Holding an extended closing shot on a character’s face has often been an effective way to illuminate whatever thoughts and feelings are running through their head, to keep them resonating through the end credits and even beyond. The device worked exceptionally well in Call Me by Your Name, Benediction and Michael Clayton.
Wim Wenders ends his eloquent and emotionally rich Japanese drama, Perfect Days, with such a shot, held tight on the extraordinarily expressive face of Koji Yakusho as his character drives through Tokyo reflecting on the rewards and perhaps also the regrets of his life with the same spirit of openness and acceptance, embracing the sadness as much as the joy.
The Bottom Line
The song that this resolutely analog man is listening to on his car cassette player is a Nina Simone standard that has become one of the most overused tracks in contemporary movies. But it fits the scene so precisely and captures the way in which the character moves through his small pocket of the world with such exactitude, it feels almost like hearing the song for the first time.
Almost four decades after retracing the footsteps of Ozu in the documentary Tokyo-Ga, Wenders returns to the Japanese capital to make his best narrative feature in years. Enriched with a vivid sense of place, the film takes its cue from the Japanese word komorebi, which describes the shimmering play of light and shadows through the leaves of a tree, every flickering movement unique.
Around that modest flourish of nature, the director has crafted a film of deceptive simplicity, observing the tiny details of a routine existence with such clarity, soulfulness and empathy that they build a cumulative emotional power almost without you noticing. It’s also disarming in its absence of cynicism, unmistakably the work of a mature filmmaker thinking long and hard about the things that make life meaningful. Perhaps a solitary life more than any.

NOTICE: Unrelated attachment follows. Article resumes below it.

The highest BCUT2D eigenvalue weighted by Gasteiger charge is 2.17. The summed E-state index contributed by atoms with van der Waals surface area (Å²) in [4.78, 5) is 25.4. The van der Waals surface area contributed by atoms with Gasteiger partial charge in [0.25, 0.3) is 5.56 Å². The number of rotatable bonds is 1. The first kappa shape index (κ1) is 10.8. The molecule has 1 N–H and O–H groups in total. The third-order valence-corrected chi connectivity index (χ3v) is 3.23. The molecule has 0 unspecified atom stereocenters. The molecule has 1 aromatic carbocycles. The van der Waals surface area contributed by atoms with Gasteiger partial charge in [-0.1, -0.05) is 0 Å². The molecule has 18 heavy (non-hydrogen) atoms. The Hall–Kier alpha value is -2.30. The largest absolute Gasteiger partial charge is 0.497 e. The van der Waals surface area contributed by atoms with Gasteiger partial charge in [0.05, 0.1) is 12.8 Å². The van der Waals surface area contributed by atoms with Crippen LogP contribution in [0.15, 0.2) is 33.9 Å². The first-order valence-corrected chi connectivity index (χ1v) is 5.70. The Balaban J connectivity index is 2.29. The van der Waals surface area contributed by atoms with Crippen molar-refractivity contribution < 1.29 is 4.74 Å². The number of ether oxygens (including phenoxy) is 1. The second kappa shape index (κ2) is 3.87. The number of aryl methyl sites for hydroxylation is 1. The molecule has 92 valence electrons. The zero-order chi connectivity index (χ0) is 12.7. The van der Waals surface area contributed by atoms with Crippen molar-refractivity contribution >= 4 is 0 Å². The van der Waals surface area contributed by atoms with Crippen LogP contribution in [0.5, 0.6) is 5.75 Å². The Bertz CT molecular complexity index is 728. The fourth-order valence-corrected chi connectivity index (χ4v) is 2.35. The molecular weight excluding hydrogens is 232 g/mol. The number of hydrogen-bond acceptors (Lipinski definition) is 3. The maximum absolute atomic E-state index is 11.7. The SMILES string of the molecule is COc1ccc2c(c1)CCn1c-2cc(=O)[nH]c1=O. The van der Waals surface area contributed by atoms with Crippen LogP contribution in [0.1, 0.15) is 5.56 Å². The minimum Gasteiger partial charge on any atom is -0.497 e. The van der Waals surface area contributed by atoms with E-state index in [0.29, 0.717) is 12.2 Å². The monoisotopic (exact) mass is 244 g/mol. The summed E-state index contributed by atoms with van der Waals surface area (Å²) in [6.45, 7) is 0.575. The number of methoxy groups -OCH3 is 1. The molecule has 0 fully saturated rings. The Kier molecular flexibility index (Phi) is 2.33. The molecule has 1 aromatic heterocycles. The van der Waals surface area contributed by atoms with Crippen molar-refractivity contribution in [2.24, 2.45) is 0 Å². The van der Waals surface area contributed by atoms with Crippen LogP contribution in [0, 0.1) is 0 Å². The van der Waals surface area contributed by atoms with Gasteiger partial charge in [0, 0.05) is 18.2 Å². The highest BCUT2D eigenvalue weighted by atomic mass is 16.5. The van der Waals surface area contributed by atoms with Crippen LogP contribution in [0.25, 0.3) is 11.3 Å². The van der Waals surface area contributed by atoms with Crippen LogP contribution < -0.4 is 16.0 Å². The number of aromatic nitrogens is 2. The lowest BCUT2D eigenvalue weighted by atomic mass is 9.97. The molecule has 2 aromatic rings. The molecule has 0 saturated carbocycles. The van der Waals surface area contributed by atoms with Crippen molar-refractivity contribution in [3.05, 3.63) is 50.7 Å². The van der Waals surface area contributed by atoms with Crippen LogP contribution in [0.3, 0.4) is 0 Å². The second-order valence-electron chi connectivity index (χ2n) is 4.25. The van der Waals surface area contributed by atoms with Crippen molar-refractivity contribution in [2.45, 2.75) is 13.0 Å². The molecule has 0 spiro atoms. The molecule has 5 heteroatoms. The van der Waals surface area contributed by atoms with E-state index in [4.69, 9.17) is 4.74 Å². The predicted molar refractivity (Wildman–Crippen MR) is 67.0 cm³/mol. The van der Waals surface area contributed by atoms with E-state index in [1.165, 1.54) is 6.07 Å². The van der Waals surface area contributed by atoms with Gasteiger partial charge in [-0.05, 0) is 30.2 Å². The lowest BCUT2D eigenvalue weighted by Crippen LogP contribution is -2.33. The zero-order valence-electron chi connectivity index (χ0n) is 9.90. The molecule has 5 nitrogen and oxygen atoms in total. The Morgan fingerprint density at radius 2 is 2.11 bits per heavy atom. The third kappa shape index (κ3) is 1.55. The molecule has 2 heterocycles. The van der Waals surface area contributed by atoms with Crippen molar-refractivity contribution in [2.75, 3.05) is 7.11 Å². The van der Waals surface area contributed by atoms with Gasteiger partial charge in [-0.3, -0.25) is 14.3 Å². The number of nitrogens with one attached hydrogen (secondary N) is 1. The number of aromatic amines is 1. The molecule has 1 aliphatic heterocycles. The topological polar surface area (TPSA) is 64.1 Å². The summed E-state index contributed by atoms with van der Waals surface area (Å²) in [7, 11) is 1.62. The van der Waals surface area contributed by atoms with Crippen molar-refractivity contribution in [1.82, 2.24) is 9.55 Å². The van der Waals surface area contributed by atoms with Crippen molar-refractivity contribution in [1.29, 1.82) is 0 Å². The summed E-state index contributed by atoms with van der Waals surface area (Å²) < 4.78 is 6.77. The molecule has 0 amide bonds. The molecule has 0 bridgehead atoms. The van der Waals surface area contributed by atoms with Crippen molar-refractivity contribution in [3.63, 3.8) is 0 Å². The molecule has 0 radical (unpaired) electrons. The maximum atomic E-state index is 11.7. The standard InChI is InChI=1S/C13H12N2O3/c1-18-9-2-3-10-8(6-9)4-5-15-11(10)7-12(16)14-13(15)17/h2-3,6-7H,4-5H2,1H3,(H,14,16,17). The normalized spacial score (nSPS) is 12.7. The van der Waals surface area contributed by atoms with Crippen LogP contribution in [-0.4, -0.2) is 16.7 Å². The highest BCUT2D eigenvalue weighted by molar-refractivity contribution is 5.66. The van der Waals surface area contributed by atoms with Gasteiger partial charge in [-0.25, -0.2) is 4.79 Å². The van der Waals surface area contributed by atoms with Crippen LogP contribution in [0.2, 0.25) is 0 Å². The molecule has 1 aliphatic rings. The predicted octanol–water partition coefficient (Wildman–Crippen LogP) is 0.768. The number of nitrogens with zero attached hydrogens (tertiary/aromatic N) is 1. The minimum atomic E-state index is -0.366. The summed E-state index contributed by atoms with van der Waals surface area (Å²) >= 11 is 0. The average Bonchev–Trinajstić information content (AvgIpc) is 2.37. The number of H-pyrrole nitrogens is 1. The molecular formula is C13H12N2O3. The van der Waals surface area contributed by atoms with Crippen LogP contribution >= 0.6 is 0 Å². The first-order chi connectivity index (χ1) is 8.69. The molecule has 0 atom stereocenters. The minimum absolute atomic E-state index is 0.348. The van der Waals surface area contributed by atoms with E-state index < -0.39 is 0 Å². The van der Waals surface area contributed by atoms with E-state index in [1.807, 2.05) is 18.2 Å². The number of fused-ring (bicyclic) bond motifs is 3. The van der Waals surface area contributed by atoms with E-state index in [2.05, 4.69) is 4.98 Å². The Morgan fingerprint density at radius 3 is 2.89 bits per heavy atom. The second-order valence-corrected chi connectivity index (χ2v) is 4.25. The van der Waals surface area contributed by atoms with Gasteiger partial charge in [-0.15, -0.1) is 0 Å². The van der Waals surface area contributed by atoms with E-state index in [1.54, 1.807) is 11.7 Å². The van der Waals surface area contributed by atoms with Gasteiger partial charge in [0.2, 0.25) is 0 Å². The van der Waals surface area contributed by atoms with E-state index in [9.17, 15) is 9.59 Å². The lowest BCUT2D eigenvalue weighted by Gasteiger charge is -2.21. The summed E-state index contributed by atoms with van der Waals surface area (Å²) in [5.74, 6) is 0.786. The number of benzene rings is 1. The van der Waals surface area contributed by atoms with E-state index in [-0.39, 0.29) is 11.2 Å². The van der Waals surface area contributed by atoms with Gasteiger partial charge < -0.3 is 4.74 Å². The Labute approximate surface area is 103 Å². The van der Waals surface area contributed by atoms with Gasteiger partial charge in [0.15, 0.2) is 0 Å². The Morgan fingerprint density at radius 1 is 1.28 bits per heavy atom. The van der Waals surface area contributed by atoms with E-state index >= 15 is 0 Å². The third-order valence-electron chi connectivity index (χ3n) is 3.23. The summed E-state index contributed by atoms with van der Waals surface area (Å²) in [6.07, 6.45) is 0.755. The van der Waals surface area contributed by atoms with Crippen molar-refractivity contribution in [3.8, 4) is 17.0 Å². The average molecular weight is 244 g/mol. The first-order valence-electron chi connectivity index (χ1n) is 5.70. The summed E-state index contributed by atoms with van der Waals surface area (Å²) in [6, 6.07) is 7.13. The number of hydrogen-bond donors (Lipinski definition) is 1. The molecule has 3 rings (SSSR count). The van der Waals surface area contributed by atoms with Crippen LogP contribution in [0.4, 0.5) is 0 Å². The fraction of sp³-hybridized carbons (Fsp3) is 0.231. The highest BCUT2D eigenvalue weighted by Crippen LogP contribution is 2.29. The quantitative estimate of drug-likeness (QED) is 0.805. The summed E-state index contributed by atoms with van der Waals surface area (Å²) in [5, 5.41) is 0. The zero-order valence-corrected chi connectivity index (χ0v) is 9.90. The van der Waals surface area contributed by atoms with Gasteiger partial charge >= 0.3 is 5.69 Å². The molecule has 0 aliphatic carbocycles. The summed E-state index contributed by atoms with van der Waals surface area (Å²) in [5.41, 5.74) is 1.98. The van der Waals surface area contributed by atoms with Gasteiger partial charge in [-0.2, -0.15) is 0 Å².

The life at the center of every frame — heightened in intimacy by the snug 1.33:1 aspect ratio — is that of Hirayama, played by Yakusho with relatively few words but a bottomless well of feeling. He has what’s seemingly the least likely job for the protagonist of a contemplative two-hour movie — working for a private contractor cleaning restrooms in public parks in the Shibuya district. The company’s unambiguous name, The Tokyo Toilet, is emblazoned in white across the back of Hirayama’s blue overalls.
The first thing worth noting about this job is the actual toilets. These are not your average public facilities in most Western countries but architecturally distinctive structures that from the outside could almost pass for small temples or shrines. Which makes it fitting that Hirayama approaches his work with monastic discipline and scrupulous dedication.
Unlike his lazy junior co-worker Takashi (Tokio Emoto), who arrives late and is usually too distracted on his phone to do a thorough job, Hirayama has a methodical system and a series of products and essential cleaning tools for all tasks packed in his van. There’s something quite touching about the way he promptly steps outside and stands patiently whenever anyone needs to use the facilities while he’s working.
To most people, Hirayama is invisible. But one of the points of the film, written with great clarity and economy by Wenders and Takuma Takasaki, is that even the most humble, invisible life can contain spiritual riches.
That aspect is evident instantly in the transfixing opening sequence, in which Hirayama wakes at dawn to the sound of an old woman sweeping the streets with a birch broom outside his window. He swiftly folds his futon and stacks his bedding neatly in a corner, brushes his teeth, shaves and trims his mustache, then mists his plants, taking a moment to sit back and smile at their progress. He smiles again as he steps outside each morning and looks up at the sky.